The police seized bikes, laptops, dossiers, letterheads, stamps, and SIM cards and arrested the suspects under multiple provisions of the Indian Penal Code — including sections 420 (cheating), 419 (impersonation), 120B (criminal conspiracy), 467 and 468 (forgery), and 353 (assault to deter a public servant from discharging their duty).

The police also invoked provisions of the IT Act, including sections 66 B (dishonestly receiving stolen computer resources or communication devices), C (identity theft), and D (personation using a computer resource).

Out of the 33 people nabbed, 31 were from Thalpos. The FIR, which ThePrint has accessed, indicates that most of the arrested are between 19 to 25 years old, but there are also minors as young as 14, 15, and 16.

One of the accused, a 14-year-old who is out on bail, sits outside his house with his father | Jyoti Yadav | ThePrint

Some of the suspects are currently out on bail, but others—including Gulshan—are still lodged in Sherghati jail in Nalanda. The police are yet to file a chargesheet.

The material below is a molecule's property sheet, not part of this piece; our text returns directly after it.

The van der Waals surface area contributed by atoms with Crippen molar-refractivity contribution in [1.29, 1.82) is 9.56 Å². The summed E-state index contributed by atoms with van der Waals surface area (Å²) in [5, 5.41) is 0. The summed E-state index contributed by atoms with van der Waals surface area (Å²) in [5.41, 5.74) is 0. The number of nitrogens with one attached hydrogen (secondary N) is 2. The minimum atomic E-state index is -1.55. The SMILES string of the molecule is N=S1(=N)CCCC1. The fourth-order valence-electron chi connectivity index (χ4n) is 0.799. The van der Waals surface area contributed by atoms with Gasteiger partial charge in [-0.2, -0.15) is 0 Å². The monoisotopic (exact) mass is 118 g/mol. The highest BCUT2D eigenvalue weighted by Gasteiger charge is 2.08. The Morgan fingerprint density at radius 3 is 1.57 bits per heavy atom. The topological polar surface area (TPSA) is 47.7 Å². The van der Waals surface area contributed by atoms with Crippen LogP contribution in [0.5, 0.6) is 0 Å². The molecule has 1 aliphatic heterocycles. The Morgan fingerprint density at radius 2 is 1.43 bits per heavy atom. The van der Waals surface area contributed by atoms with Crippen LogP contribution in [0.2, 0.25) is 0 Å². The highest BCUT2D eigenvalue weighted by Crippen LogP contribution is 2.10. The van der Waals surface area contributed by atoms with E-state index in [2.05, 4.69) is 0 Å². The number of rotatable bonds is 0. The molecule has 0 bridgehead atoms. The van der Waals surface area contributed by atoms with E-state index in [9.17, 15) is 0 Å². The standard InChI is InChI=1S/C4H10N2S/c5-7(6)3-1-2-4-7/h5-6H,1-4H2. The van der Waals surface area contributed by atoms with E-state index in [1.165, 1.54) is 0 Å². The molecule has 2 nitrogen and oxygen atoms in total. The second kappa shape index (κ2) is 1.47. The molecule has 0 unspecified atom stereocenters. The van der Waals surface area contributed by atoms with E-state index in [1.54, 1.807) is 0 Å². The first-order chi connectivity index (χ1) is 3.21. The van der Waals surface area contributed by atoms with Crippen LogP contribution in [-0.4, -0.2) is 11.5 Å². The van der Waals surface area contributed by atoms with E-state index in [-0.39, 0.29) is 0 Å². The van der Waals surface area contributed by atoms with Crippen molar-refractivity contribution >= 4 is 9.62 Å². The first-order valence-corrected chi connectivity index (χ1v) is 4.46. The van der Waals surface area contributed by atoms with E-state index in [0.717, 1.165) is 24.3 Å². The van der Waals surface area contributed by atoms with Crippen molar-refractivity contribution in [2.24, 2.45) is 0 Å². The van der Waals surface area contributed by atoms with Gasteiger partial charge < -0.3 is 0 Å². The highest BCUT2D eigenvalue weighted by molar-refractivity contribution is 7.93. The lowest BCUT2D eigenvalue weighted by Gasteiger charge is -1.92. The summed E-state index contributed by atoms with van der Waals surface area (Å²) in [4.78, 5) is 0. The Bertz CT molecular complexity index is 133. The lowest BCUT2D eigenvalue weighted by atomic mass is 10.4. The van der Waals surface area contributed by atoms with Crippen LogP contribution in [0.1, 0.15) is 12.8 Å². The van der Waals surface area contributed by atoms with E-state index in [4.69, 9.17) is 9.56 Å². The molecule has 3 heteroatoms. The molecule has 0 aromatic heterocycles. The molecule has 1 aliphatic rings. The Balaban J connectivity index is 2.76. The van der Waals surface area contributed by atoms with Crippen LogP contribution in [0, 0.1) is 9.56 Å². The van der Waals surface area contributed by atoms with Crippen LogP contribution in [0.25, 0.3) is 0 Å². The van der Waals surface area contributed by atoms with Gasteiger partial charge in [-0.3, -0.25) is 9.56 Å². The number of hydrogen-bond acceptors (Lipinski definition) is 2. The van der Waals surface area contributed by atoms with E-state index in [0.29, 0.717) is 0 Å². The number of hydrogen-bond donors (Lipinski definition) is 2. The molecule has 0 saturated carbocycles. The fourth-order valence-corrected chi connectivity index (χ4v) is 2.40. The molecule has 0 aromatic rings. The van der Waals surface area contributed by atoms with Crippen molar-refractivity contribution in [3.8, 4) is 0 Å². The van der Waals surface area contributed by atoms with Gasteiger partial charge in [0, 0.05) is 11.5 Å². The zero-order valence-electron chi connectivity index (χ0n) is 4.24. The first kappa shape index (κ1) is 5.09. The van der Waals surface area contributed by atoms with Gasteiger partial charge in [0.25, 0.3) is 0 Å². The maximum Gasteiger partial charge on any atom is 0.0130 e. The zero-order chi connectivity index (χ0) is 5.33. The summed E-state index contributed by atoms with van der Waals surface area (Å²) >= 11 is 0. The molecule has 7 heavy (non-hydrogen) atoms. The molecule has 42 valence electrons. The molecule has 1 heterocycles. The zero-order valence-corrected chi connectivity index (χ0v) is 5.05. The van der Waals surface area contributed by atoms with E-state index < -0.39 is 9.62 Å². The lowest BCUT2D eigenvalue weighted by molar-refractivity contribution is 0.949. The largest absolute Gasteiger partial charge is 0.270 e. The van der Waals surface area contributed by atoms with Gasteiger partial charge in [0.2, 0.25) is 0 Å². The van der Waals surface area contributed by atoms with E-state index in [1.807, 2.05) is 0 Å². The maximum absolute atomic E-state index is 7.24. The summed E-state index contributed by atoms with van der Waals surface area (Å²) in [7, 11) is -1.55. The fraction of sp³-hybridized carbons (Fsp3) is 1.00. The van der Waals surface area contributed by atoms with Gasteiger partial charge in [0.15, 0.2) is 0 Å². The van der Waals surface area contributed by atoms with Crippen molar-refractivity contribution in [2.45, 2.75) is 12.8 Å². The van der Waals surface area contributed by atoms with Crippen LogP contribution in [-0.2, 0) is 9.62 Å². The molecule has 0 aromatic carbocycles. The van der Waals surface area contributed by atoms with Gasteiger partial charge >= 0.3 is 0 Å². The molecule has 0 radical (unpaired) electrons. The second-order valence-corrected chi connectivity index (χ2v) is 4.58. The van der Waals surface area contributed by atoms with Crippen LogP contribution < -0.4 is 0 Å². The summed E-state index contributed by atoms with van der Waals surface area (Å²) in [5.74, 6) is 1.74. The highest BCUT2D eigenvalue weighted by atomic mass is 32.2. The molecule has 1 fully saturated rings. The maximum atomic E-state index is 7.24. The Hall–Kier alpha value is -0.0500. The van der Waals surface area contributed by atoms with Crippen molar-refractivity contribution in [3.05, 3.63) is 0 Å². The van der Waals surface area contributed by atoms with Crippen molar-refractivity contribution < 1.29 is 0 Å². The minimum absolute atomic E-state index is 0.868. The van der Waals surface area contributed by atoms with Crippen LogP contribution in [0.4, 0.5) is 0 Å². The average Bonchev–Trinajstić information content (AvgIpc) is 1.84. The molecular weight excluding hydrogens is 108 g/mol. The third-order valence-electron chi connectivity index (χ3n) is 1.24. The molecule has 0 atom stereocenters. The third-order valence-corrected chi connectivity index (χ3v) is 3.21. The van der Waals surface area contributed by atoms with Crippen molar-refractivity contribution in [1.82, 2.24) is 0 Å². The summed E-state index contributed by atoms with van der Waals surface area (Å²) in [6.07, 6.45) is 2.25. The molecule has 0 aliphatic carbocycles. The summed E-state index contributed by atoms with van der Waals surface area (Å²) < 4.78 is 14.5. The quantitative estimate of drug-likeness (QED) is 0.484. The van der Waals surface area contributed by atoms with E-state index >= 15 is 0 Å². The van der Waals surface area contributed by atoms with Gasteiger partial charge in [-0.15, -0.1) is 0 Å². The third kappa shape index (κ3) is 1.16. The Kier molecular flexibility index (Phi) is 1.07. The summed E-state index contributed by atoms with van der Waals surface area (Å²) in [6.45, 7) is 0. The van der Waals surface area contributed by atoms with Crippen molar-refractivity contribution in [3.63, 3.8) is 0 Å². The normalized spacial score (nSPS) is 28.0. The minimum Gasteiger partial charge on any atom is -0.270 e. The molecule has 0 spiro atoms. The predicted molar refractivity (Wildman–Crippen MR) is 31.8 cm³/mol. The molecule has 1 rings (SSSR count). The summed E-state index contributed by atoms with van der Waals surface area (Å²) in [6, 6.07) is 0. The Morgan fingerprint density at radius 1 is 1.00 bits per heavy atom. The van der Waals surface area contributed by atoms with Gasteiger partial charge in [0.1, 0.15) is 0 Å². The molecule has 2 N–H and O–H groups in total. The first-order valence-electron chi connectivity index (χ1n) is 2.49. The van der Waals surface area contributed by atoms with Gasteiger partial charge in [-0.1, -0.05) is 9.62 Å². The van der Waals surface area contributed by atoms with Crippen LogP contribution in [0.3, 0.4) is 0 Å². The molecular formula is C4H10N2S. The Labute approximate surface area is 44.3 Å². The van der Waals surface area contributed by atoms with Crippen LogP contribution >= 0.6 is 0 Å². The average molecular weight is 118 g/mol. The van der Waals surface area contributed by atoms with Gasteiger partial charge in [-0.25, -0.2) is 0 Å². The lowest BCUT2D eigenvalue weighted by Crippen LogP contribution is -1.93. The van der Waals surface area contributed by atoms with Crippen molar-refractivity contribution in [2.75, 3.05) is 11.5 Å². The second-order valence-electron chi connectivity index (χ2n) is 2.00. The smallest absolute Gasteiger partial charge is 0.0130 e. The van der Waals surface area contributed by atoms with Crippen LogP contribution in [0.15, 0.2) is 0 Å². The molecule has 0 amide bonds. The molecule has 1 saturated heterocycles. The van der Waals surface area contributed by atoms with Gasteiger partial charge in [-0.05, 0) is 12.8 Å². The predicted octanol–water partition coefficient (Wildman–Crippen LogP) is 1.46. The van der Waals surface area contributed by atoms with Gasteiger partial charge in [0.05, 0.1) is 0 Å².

While the fact that so many people were arrested from one small village sets this case apart, Nawada district has witnessed a general uptick in cybercrime. In 2019-20, Nawada Police arrested 28 people for cybercrimes in 17 cases, followed by 30 in 14 cases in 2020-21. But in 2022, until just March, the police here arrested 38 people in 11 cases.

 “Ninety per cent of Konandpur Panchayat [under which Thalpos falls] is getting into this kind of fraud,” IO Kumar said, adding that the targets/victims in such cases were generally from other states.

“Police from different parts of the country reach out to us with phone numbers to trace… because numbers from here are used to commit fraud in other states,” he said. “Most of them belong to normal families but they get attracted to the idea of less hard work and more easy money.”

Three youngsters spend the evening scrolling on their phones in Thalpos, Nawada | Jyoti Yadav | ThePrint